Christopher: Wow. Well, we’ll definitely put a link to that in the show notes for anyone who wants to listen. That’s really a touching story. To write songs as requested like that is a particular talent, I think, as a songwriter, a particular skill and, compared with, you know, just — I don’t want to belittle writing for yourself but compared with writing in a more ad hoc manner when an idea comes to you to have someone come to you and say, “I need a song X-Y-Z,” that really requires, I think, quite accomplished songwriting skills. Can you tell us a bit about how you learned to write songs, if there were any particular resources or teachers or ideas that helped you along the way?
Vincent: There were some books that I read. There was a successful songwriter named Jason Blume who has a book. I can’t remember the name of the book but if you google Jason Blume, B-L-U-M-E, to me it was kind of, like, my Bible at the time and I believe, you know, everything he taught back then would still stand today, you know, other than maybe promoting songs with, you know, going for publishing deals might be a little dated, but the mechanics parts of writing songs, that was kind of my Bible at the time and a lot of it is just experiences, getting, you know, practice. It’s just like anything else. You learn to play the guitar, you learn to play the piano, you have to practice songwriting. You have to write a lot of bad songs, sorry to say, to get to the good ones. I listened back to some of the early songs I wrote and I’m like, “These are horrible.”
Vincent: Like, if I never put myself out there to write them and to go through the process to actually go from start to finish to create those songs I never would have become the songwriter I am today without that and it’s funny, you mentioned about custom songs, thinking that that might be harder. In a way, that was actually easier because I was given the topic and I would create a questionnaire, so, you know, eight, ten questions to ask the person who wanted to give the song, my client, just, different things that they, you know, who is the song for, where did you meet? What do you guys like to do together? Do you have any special memories, fond memories, of things, you know, what do you see in your future, just, kind of, basic, general questions but from that at least the story of the song was easier for me because a lot of the times what we struggle with as songwriters is, what do we write about?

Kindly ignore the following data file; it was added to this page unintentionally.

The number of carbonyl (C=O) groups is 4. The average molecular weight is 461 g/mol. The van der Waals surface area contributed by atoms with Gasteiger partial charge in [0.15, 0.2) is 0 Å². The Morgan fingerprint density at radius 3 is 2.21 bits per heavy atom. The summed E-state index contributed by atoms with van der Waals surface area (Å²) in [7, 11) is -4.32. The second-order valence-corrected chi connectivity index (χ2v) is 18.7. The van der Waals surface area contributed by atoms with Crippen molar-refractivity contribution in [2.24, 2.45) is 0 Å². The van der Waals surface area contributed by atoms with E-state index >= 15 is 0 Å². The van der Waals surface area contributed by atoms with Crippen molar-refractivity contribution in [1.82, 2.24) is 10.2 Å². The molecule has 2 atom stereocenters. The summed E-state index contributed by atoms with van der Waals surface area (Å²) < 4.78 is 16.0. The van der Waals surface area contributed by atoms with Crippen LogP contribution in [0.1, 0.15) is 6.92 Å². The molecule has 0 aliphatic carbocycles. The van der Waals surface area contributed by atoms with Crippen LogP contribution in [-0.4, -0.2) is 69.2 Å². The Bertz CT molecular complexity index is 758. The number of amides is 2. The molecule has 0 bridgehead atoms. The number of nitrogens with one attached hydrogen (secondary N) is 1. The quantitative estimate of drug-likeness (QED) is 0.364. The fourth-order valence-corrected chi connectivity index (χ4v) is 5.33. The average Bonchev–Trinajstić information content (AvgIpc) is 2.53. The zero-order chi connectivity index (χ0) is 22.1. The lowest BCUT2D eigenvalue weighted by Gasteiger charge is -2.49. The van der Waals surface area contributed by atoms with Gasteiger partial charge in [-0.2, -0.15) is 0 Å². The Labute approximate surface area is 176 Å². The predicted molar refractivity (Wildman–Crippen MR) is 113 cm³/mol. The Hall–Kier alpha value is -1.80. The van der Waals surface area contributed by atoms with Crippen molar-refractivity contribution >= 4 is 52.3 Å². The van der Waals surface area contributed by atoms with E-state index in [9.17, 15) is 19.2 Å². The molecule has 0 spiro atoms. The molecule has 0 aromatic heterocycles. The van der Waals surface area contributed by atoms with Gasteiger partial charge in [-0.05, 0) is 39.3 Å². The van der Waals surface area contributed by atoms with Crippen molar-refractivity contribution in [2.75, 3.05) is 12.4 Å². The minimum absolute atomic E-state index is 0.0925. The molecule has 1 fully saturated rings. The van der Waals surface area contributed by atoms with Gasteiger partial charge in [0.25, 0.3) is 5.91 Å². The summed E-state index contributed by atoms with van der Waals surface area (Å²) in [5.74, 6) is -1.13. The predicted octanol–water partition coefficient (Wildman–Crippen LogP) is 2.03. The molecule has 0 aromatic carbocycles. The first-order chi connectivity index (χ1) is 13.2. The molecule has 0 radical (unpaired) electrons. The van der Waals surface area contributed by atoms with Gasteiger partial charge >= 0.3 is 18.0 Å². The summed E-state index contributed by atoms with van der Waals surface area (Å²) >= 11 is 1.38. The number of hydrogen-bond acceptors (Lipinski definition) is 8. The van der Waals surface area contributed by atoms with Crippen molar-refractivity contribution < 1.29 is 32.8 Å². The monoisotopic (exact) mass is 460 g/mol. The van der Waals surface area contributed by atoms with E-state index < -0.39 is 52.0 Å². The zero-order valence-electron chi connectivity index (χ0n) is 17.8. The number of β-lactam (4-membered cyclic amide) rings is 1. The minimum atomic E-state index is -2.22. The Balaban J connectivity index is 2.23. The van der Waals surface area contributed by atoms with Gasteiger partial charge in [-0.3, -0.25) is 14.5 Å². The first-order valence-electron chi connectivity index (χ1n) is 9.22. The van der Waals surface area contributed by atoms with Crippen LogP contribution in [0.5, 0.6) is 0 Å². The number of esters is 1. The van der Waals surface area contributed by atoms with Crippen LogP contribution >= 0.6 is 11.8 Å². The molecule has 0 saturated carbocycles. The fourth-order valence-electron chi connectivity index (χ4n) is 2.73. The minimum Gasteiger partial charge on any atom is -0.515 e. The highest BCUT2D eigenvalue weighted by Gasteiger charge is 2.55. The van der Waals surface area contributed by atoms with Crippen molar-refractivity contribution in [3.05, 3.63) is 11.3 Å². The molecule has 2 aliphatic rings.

So one of the things they teach in songwriting is to look at the newspaper, you know, whether it’s online or the physical paper. Look at the headlines. Look at the stories underneath the headlines. See what’s going on in the world and you’ll find situations going on in the world, some happy, some not so happy that you’re gonna feel drawn to, inspired by, to create a song and to me, once you have that inspiration to create the song, then the song is going almost create itself because you’re gonna be drawn to write something with the lyrics and the music that kind of fit the tone of the lyrics of what you’re writing, so because I when know my own life is not really that interesting, which is often, I struggle to write songs, like, for myself, like, “What am I gonna write about? I just don’t feel like my life is that interesting.” Occasionally I would come up with something like, “Okay, there’s something worthwhile to write about,” but often, you know, we have to go outside ourselves as songwriters to discover a topic that we can write about that would be meaningful for others because if it’s out there in the world or if one person’s experienced it other people are gonna have had that experience and they’re gonna relate to whatever you’re writing.